This passage is sometimes called “John’s Pentecost,” because in John’s gospel, Jesus gives this group of disciples the gift of the Holy Spirit before his ascension—just as he does in Acts 2 after his ascension, while Jews are gathered in Jerusalem for the festival of Pentecost.

The passage also includes the controversial verse 23: “If you forgive the sins of any, they are forgiven them; if you retain the sins of any, they are retained.” What on earth does that mean? This has been a source of division in the Western church between Catholics and Protestants. Over the centuries, Catholics began interpreting this verse to mean that Jesus gave his apostles (and by extension their successors, ordained elders) a special role in forgiving sins—thus the Catholic sacrament of penance. Read the rest of this entry »

I love you, Billy

May 13, 2011

"But Billy, you're the man/ Who don't use sleight of hand/ Ain't wearing no disguise"

Blessings and prayers go out to Billy Graham. We got word yesterday that the 92-year-old evangelist has been hospitalized for pneumonia. Sounds like he’s recovering nicely, but still… He’s 92!

I’ve never met him, never been to one of his Crusades, never even spent much time watching him preach on TV. But when I listen to him speak, read him in interviews, or read about him, he never fails to win me over with his authenticity. He is someone in whom what you see is what you get. As the song says, he “ain’t wearing no disguise.”

At the height of the televangelist scandals of the ’80s, Rolling Stone magazine interviewed Graham’s good friend Johnny Cash, who said, “Billy wears $75 J.C. Penney suits, and he has the receipts to prove it.” That quote always stuck with me.

I’m re-posting this song from last year. It’s by a first-generation Christian rock band called the Swirling Eddies.

I don’t know about those other guys
There’s somethin’ in the back of their eyes
But Billy, you’re the man
Who don’t use sleight of hand
Ain’t wearin’ no disguise
I love you, Billy

I love the simple things you say
And you never seem to get in the way
No one is quite like you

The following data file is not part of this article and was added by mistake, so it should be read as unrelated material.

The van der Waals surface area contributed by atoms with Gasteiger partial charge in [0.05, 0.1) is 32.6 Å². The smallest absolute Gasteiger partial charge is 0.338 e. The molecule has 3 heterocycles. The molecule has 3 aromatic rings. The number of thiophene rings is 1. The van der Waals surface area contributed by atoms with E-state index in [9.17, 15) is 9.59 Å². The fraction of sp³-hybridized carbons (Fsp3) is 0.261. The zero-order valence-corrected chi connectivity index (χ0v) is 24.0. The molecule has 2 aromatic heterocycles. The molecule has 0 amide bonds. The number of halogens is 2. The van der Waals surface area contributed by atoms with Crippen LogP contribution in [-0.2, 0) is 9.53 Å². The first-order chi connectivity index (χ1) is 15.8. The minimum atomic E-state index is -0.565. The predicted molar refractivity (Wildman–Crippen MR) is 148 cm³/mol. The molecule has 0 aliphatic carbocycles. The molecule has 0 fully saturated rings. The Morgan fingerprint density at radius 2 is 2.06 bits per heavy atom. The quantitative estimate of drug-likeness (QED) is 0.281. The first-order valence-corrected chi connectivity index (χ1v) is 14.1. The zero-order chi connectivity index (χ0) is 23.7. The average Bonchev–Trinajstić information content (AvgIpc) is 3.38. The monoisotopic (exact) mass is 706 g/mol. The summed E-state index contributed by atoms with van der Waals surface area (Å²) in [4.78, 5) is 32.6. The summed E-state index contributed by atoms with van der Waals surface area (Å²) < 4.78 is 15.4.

Compassionate and true
“Just as I am,” I say
I love you, Billy

But we don’t love each other enough to have an actual “fight”!

May 11, 2011

You’ve heard it said, I’m sure, that the opposite of love is not hatred but indifference. I believe it. That’s why family fights are often the ugliest and most vicious fights of all. “You always hurt the one you love,” and all that.

I thought of this when a clergy friend on Facebook pointed me to this article in the New York Times about the mainline Presbyterian church’s decision this week to permit the ordination of gay clergy who are in committed, monogamous relationships. In other words, contrary to the United Methodist Church’s position, if you’re gay and you want to be ordained, you don’t have to be celibate.

In a parenthetical aside, the article says, “The largest mainline Protestant denomination, the United Methodist Church, is still fighting over the issue.”

My clergy friend said that that sentence doesn’t shine a flattering light on the UMC. Actually, that sentence gives our church more credit than it deserves. If only we were fighting about it! I would love to see that fight—both sides fully engaged in making an actual argument, honoring our primary emphasis on scripture, while also marshaling tradition, reason, and experience. That would be awesome! More importantly, that would be a fully Christian way to move forward on this issue.

I disliked the retired Methodist bishops’ statement earlier this year because it failed to put forth an argument other than “We’re losing members and doesn’t discriminating against homosexuals feel wrong?”—which isn’t an argument. It would have been wise for these retired bishops to convene a meeting with clergy and theologians on both sides of the issue—including those retired bishops who disagree with them—and actually discuss these areas of disagreement. Wesley would call this “Christian conferencing.”

And even if it looked like “fighting” to the outside world, it would be far more loving than tossing a verbal grenade over the ramparts and ducking. That’s mostly all we ever do when it comes to this issue.